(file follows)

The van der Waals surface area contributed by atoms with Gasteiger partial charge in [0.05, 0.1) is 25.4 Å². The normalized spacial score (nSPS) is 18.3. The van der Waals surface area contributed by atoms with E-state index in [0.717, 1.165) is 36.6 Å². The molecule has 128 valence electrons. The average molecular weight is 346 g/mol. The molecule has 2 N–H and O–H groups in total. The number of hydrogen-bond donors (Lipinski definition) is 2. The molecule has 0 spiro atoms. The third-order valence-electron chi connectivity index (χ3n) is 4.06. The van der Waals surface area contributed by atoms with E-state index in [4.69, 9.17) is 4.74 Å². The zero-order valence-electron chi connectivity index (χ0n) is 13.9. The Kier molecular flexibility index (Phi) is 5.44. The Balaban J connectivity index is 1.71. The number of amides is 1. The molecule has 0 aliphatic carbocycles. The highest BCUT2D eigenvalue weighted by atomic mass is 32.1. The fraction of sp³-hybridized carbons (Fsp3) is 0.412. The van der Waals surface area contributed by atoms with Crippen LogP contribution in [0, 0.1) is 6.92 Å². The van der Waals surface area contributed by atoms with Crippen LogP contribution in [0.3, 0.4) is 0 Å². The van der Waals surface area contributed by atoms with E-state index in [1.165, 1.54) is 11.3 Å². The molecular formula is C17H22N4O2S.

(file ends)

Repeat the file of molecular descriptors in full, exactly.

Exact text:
The van der Waals surface area contributed by atoms with Gasteiger partial charge in [0.05, 0.1) is 25.4 Å². The normalized spacial score (nSPS) is 18.3. The van der Waals surface area contributed by atoms with E-state index in [0.717, 1.165) is 36.6 Å². The molecule has 128 valence electrons. The average molecular weight is 346 g/mol. The molecule has 2 N–H and O–H groups in total. The number of hydrogen-bond donors (Lipinski definition) is 2. The molecule has 0 spiro atoms. The third-order valence-electron chi connectivity index (χ3n) is 4.06. The van der Waals surface area contributed by atoms with E-state index in [4.69, 9.17) is 4.74 Å². The zero-order valence-electron chi connectivity index (χ0n) is 13.9. The Kier molecular flexibility index (Phi) is 5.44. The Balaban J connectivity index is 1.71. The number of amides is 1. The molecule has 0 aliphatic carbocycles. The highest BCUT2D eigenvalue weighted by atomic mass is 32.1. The fraction of sp³-hybridized carbons (Fsp3) is 0.412. The van der Waals surface area contributed by atoms with Crippen LogP contribution in [0, 0.1) is 6.92 Å². The van der Waals surface area contributed by atoms with Crippen LogP contribution in [0.3, 0.4) is 0 Å². The van der Waals surface area contributed by atoms with E-state index in [1.165, 1.54) is 11.3 Å². The molecular formula is C17H22N4O2S.